World Council of Churches

A worldwide fellowship of churches seeking unity, a common witness and Christian service

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Human rights

This project accompanies churches in critical situations in their efforts to defend human rights and dignity, overcome impunity, achieve accountability and build just and peaceful societies.
Human rights

Banner at a rallye involving representatives of the WCC and other civil society organizations

Human rights to enhance human dignity

The WCC works to defend human dignity by addressing human rights from an ethical and theological perspective. It responds to requests from churches to support their work when human dignity is threatened. This project attempts to accompany churches and strengthen their advocacy work for human rights. This requires an holistic approach where civil and political rights, economic, cultural and social rights are addressed in an integrated way.

Further development of the inter-religious dimension of rights and dignity; a focus on victims' and minority rights, impunity, and religious freedom; and providing the churches with a space in which they can discuss the relationship between justice, human rights and human dignity are project priorities. The project will work closely with another WCC project, the Global platform on theological reflection and analysis, on a study on justice and rights.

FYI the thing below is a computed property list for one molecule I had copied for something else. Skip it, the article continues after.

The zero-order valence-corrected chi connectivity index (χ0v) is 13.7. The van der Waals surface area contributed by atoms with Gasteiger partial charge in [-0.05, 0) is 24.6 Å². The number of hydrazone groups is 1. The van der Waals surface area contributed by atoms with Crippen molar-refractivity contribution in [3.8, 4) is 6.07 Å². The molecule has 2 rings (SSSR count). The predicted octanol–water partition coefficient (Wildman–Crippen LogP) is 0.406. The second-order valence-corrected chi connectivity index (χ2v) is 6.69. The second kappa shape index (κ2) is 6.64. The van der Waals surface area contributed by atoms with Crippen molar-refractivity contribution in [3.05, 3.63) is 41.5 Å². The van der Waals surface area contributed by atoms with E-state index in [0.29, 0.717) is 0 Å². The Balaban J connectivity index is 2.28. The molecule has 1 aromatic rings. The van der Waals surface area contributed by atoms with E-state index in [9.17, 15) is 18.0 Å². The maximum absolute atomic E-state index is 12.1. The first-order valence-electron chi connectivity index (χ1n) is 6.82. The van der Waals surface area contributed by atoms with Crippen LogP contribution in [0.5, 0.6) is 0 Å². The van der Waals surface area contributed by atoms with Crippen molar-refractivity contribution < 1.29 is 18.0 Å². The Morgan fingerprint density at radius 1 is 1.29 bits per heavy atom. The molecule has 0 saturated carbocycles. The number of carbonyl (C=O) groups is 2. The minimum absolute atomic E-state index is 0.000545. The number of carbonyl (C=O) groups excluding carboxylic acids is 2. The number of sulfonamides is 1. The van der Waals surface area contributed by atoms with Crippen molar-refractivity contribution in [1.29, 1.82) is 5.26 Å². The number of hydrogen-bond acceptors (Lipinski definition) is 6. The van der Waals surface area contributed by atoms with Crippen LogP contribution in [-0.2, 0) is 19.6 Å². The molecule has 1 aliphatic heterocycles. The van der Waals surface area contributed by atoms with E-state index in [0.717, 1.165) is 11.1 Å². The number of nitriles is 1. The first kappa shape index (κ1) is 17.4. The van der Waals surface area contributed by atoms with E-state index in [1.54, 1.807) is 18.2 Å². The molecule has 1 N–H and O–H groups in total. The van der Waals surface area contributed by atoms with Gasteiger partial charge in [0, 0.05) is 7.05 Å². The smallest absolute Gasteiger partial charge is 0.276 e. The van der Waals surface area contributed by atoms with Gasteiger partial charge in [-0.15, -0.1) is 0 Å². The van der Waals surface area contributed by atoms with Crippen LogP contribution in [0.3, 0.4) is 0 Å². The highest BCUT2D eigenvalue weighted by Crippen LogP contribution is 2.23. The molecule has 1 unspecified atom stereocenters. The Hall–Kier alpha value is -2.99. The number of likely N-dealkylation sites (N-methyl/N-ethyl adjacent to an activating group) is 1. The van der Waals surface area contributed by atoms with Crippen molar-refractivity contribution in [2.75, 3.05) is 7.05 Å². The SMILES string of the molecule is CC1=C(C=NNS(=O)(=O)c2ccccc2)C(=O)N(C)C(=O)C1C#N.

The WCC participates in the three annual sessions of the new UN Human Rights Council (HRC), presenting written and oral submissions on religious freedom and intolerance, and on socioeconomic and cultural rights relating to migration, racism and xenophobia.

In addition, the WCC enables victims of human rights abuses from the South to gain access to special mechanisms within the office of the High Commissioner on Human Rights (HCHR), and to provide oral testimony as well as to get acquainted with the new HRC. Cooperation with other ecumenical actors, exchanging information and arranging regular meetings during the HRC sessions are part of this effort to build and strengthen the capacity of the churches to ensure respect for the full range of human rights, including economic, social and cultural rights.

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